Former SCCJR PhD student Jamie Buchan gives a personal account of the viva experience.
The viva is a complex, unusual and stressful occasion; for most, it is also literally a ‘once in a lifetime’ experience. This is a brief account of my own, which was held at the University of Edinburgh in November last year.
Having started as a part-time lecturer at Edinburgh Napier University shortly after submitting my thesis, I had relatively little time to prepare. I read over the thesis and considered likely questions but hadn’t carried out a ‘mock viva’, as many sources advise. Fortunately, because my thesis had come together quite quickly, its structure and key points were all fairly fresh in my mind. It also helped that I knew both my examiners already.
I had imagined a cavernous wood-panelled room, but on the day I discovered that, because of ongoing refurbishments to Old College, my viva had been allocated a tiny space in Buccleuch Place, a street of Georgian houses converted first into flats and then university rooms. With my supervisors sat behind me, I shared a small round table with two examiners and the Chair, having to balance my thesis awkwardly on my lap. I found this quite jarring, and I would recommend anyone preparing for a viva look at the room beforehand and avoid surprises like this.
At one point, in what might have been a desperate play for time, I downed the full glass of water in front of me
Despite the friendly and reassuring manner of the panel members, I had a shaky start. The first few questions are meant to be fairly open and straightforward, but I remember thinking – in a detached but not a calm way – that I was clearly struggling even with these, and should have made more time to prepare. At one point, in what might have been a desperate play for time, I downed the full glass of water in front of me.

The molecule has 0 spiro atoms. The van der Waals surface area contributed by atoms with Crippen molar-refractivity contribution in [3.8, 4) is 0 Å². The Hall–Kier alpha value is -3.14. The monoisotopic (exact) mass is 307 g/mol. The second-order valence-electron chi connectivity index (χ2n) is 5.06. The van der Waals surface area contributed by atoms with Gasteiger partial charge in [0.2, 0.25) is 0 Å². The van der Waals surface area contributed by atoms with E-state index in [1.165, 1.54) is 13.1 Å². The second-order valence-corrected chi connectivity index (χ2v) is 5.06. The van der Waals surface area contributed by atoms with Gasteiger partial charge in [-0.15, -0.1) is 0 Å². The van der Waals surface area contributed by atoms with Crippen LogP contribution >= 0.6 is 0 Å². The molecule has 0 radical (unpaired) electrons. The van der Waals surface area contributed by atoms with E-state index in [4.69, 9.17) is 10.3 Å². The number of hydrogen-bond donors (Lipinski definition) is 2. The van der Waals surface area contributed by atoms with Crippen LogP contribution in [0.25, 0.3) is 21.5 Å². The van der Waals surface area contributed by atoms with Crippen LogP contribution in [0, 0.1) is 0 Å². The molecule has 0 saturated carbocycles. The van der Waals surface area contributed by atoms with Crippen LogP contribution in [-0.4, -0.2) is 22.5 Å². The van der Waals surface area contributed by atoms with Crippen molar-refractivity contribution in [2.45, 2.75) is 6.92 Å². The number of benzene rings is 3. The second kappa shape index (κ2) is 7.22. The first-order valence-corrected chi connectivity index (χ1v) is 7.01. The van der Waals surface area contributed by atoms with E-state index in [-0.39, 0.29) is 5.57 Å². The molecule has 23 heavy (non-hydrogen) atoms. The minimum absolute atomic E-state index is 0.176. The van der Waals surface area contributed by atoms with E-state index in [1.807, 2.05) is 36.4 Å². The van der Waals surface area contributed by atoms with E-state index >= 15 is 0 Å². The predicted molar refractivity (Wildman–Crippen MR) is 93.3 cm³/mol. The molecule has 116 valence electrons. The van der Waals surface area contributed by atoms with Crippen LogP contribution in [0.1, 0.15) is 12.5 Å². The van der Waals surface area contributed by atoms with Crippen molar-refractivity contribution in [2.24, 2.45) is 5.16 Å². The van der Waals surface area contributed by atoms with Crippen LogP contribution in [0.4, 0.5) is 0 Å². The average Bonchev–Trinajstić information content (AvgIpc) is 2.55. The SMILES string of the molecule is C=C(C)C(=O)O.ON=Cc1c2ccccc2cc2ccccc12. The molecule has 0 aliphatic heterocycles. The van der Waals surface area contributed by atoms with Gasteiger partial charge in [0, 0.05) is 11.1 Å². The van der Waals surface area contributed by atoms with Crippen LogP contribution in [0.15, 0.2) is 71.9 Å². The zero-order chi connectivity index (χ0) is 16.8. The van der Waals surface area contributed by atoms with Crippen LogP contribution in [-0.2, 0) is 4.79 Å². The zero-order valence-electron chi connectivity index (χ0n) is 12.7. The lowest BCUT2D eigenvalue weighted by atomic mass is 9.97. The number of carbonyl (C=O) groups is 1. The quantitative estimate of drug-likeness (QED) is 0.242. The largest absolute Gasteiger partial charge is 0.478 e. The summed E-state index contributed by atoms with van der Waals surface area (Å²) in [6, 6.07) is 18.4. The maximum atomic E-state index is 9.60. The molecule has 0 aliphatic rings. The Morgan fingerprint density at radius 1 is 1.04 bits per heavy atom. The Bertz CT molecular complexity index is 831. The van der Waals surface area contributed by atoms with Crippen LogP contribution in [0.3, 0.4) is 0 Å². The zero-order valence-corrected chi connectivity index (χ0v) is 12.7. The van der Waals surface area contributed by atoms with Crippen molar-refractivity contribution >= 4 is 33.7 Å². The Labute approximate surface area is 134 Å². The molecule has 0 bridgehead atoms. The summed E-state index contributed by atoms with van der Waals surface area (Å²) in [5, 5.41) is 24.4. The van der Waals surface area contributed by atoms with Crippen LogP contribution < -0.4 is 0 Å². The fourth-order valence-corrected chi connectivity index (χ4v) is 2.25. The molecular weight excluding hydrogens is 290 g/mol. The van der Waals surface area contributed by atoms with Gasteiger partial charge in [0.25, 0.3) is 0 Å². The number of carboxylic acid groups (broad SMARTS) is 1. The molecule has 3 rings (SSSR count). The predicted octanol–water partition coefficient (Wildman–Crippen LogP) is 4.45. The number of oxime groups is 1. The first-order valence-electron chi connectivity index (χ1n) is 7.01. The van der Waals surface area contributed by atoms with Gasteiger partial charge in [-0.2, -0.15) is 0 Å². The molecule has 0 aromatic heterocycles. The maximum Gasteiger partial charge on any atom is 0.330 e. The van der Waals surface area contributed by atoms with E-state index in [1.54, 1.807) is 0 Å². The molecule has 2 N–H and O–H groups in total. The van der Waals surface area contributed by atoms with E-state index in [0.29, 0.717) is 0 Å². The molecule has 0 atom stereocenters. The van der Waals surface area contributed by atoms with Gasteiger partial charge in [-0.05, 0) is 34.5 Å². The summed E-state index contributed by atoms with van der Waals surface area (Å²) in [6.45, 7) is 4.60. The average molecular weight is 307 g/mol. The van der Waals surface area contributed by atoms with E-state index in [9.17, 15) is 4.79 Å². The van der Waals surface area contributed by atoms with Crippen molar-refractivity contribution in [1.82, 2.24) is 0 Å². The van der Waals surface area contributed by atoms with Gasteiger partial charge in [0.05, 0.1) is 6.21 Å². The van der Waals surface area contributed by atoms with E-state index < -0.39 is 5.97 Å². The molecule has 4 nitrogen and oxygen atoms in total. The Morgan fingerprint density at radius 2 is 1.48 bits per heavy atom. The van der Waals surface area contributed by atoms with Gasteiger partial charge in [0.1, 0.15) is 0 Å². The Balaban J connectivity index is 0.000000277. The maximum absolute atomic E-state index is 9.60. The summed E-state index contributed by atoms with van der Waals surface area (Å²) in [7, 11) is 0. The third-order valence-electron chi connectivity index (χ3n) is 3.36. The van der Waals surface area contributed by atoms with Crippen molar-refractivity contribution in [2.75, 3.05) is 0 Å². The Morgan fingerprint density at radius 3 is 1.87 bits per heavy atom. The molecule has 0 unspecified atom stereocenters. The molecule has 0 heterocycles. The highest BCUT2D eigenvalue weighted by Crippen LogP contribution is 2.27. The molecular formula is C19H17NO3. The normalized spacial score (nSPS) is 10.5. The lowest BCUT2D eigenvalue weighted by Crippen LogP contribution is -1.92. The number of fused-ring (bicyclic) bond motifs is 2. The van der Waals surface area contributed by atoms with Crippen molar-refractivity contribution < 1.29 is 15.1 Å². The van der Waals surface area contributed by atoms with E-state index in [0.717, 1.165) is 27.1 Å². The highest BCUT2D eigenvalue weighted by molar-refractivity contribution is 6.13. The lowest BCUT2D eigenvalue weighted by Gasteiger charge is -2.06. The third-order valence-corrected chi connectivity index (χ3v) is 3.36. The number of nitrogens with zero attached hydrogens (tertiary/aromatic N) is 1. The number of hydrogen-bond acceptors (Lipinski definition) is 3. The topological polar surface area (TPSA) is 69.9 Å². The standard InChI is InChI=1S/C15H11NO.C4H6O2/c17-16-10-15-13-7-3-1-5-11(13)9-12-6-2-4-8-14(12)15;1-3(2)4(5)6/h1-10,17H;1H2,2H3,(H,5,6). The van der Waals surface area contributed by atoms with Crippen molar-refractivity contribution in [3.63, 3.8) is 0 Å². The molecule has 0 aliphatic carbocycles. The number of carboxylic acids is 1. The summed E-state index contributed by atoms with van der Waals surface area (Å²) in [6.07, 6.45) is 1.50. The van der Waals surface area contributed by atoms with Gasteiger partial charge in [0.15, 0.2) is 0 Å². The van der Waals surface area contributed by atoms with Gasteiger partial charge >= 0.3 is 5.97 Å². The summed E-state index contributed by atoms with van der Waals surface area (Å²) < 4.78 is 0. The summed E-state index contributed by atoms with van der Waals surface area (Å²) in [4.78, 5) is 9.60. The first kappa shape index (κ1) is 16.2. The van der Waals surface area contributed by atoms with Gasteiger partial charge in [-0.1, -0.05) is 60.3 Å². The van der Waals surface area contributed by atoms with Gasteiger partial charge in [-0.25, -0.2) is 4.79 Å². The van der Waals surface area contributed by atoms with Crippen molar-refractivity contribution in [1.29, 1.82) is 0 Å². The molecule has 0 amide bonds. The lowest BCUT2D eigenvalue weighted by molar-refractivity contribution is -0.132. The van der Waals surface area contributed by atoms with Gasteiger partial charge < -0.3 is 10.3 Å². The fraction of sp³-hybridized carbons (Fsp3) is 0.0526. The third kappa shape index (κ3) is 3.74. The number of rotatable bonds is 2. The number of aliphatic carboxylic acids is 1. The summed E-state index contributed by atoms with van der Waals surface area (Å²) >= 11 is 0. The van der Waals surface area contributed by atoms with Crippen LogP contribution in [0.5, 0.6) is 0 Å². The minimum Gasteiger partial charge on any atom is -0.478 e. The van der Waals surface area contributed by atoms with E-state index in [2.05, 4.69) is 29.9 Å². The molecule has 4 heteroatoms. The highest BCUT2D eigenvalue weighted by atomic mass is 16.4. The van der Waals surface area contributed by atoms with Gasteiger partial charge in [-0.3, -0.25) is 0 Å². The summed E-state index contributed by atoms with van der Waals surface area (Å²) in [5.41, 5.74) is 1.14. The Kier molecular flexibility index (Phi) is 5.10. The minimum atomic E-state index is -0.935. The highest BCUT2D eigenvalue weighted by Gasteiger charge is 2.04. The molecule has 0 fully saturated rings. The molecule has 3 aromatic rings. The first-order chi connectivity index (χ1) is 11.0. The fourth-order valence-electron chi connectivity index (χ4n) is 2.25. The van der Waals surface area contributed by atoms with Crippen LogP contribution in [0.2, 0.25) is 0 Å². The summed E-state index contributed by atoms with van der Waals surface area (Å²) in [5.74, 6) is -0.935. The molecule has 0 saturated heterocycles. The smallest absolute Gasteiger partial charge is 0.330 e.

The panic subsided after about 10-15 minutes. There was a real sense of a turning point as I went from fighting a rearguard action to responding substantively to the questions. The viva became an interesting and comprehensive expert discussion, as we discussed key aspects of the thesis and I gave explicit reasoning for the decisions that had shaped the project – to give what I was afterwards told was a ‘spirited defence’ of the thesis.
After about an hour it became clear that I was approaching the final stages and I began to relax a little more. The questions ended, and we adjourned for the examiners to deliberate; my supervisors and I had a cautiously optimistic, discussion in the nearby café. The deliberations were brief – I walked back with them still chewing the last bit of brownie.
At the start of the viva, the chair had listed the possible outcomes; now, the external examiner told me I had passed with minor corrections, to be completed within three months. I was very glad to hear it – I think this was about the best I could have hoped for, considering I had had to put the thesis together quite quickly after losing time in the first couple of years due to access troubles and changes of plan. After explaining the corrections, the examiners suggested ways I could develop my research in subsequent work, including publication possibilities.
I left the building soon after, exhausted but relieved. It was a mentally and emotionally exhausting experience, but definitely an enjoyable one.
If you have an idea for a blog, or would like to contribute something, we actively seek SCCJR PhD student reflections on their experiences and research. Please drop us a line to firstname.lastname@example.org.